“ No sura render,” shall be my motto as well as theirs. “We are thankful that we are no longer in office, we can afford to be honest, now," * proclaim their trumpeters.
, The best reason which can be given, wly “ ofice" should no more be yours, is my reply
But where, Sir, was their “honesty” in 1834? There was then distress enough to melt hearts of stone! But instead of sympathizing with the famished poor, these
* See Mr. Plint's Speech at the Leeds Anti-Corn Law Meeting, Dec. 13, 1811.
Leaguers were, at that time, aiding the Whig ministers to “force the working people of Eagland to live upon a coarser sort of food !” Then, they were contriving the means of still further reducing wages, by importing agricultural labourers into their mills! Then, they were boasting of “prosperity," deceiving you, and making you question my knowledge or veracity, when I told you of the extreme distress amongst the operatives and tenants on your estates. I did not deceive you, then, though you believed their tales about "prosperity.” Where, again I ask, was their “ honesty," when, being out of office, they deceived Sir Robert Peel anıl his late Majesty, who were made to boast, even in a speech from the throne, “ that the manufacturing districts were in a state of prosperity,” when the Leaguers knew, that one half their people were reduced to a state bordering upon starration ? Where, let me once more ask, was then their "honesty ?" At that time, I was examined before a committee of the House of Commons; I thought it was my duty to remove from the minds of the honourable members the delusion under which they laboured : I then resolved thus to tell them what I knew:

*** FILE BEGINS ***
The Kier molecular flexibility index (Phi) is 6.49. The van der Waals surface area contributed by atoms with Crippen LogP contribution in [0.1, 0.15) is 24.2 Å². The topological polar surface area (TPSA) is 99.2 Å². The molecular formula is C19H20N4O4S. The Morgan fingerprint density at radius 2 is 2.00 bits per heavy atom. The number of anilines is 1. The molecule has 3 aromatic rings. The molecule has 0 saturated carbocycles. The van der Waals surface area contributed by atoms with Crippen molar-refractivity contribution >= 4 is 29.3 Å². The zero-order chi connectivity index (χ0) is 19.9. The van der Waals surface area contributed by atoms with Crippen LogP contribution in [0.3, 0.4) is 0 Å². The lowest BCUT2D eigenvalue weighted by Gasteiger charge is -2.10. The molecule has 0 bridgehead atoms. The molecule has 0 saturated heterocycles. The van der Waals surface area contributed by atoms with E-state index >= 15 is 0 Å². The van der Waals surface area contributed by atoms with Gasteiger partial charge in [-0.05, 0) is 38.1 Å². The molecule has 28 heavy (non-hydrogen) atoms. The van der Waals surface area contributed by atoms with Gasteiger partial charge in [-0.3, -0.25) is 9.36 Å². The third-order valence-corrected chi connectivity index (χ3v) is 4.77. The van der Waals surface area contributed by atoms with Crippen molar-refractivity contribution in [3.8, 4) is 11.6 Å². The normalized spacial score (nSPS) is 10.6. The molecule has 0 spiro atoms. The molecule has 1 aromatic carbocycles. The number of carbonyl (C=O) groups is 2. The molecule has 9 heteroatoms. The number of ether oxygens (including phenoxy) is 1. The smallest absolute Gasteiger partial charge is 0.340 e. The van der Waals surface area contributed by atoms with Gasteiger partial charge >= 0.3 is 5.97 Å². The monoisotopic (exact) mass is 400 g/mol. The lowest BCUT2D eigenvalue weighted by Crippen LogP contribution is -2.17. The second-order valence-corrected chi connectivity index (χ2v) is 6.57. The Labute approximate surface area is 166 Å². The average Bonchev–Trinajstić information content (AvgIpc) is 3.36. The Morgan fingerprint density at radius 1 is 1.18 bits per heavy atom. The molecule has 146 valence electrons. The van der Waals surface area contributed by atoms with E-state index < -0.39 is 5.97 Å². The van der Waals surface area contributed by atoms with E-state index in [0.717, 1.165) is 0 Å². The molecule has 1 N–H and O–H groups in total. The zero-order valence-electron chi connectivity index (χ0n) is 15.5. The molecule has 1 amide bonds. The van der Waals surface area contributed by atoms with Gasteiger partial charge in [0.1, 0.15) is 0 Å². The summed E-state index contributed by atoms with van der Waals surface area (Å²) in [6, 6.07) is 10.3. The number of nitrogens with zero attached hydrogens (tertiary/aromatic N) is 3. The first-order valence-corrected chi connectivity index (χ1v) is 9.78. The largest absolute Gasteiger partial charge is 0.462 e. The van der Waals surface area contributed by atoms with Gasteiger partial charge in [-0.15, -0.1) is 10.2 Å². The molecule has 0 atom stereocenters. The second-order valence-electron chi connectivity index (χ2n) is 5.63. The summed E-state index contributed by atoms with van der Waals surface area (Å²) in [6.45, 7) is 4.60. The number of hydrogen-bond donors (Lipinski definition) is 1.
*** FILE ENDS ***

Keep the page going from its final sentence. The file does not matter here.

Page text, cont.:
“ The very day when I read the speech of the King to this House, in which he said, the manufacturing districts were in a state of prosperity;' on that very day, I met with several hand-loom weavers, who were manufacturing' operatives, I questioned them very closely, and I found that on that day, when they were said to be in such a state of prosperity,' those men, and women, 100, were carrying burdens (warp and weft] eight or nine miles, to fetch their work, they had to carry them back again [in pieces), and they were making from 4s. 6d. to 5s. 2d. a-week, clear wages. "Those persons work from 12 10 14 hours a-day. But I am speaking of weavers in constant work. I very often find them going home without work at all. (Yes, there were thousands unemployed in those days, as well as now.) I met a lot of them, the week before last (there were eight of them), and there were only three in the lot who had work."+ " There are scores and hundreds of families in the district that I am now alluding 10, to whom a piece of Hesh meat is a luxury [this was as true then, as it is now), it does not form a regular article in their daily consumption ; they live generally upon porridge and potatoes, and they do not know what it is, many of them, very many of them, to laste flesh meat from year's end to year's end, excepting somebody gives tliem